Thursday, April 15, 2021

Houdini and the tax man

Today is (normally) tax day in the U.S., although this year it is extended to May 17 due to Covid. But I still thought this was a good day to share this curiosity from the October 25, 1924 Indianapolis Times. You'll notice Houdini is listed among the taxpayers below.

Not sure if Houdini's tax burden of $410 should be considered too low or about right for the times. But it's pretty clear Governor Al Smith and oil magnate Harry F. Sinclair are the true tax escape artists. The more things change...



  1. $410 in April of 1923 is the 2021 equivalent of $6,426.01, which still seems low, but I have no idea what his gross income was that year.

  2. Assuming he and Bess filed jointly as a married couple, and this tax table is correct:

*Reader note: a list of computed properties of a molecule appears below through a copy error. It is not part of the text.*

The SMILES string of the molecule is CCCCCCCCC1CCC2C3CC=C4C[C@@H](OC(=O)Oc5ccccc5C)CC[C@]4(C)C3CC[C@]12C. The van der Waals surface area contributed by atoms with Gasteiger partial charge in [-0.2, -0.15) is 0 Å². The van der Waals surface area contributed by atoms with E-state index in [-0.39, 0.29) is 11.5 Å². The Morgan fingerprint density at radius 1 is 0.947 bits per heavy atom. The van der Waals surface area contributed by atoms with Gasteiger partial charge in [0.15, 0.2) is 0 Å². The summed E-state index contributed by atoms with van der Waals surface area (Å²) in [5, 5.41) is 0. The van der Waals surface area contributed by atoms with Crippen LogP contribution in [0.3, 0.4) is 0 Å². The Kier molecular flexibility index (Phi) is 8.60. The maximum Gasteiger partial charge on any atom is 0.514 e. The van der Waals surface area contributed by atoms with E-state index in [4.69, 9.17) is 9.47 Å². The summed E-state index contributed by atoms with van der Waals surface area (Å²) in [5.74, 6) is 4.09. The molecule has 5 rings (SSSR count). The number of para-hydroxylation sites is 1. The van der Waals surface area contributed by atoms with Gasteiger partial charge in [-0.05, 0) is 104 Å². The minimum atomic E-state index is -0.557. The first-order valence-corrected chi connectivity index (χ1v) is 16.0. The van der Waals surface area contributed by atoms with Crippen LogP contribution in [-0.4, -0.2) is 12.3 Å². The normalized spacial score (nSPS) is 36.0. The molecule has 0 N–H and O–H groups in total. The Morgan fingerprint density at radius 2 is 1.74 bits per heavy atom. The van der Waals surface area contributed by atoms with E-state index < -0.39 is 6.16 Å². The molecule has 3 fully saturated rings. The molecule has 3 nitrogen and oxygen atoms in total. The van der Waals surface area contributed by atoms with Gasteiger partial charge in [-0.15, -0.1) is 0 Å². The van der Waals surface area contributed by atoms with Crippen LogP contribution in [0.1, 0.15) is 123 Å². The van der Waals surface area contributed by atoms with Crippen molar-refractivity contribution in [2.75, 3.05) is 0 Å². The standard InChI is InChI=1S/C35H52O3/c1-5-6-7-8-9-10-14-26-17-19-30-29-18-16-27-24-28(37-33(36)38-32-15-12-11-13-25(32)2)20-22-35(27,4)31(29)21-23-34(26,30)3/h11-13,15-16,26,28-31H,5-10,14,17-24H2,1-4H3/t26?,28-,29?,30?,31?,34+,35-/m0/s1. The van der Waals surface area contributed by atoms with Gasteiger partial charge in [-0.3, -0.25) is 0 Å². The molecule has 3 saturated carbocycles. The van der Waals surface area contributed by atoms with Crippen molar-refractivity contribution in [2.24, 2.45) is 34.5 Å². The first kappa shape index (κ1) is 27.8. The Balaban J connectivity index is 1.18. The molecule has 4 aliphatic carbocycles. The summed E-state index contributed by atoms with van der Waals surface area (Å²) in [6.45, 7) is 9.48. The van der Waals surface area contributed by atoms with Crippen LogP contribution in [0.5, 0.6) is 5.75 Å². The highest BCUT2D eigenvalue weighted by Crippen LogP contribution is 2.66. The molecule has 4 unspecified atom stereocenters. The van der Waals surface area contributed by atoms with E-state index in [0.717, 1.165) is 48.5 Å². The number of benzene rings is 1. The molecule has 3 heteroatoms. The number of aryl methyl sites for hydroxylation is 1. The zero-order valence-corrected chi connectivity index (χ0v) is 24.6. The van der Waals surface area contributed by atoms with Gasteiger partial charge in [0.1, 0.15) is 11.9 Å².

their taxable income was about $10,714

    1. Inflating that to 2021 gives us in the neighborhood of $168,000, which seems pretty low, especially given the equivalent of $391k on just the ten-week tour John mentions below.

  3. Interesting. Be fun to see his tax returns. But we know he must have made bank in 1923. That year was all about refilling his coffers as he pretty much toured vaudeville all year. We know he made $25,000 for just a ten week tour in 1922. And we know he tended to make around $2K on a weekly contract. And whatever salary he took from the FDC, although he also had massive losses there.

  4. Very cool. The tax does seem low. (I guess he was able to take a depreciation on the Torture Cell.)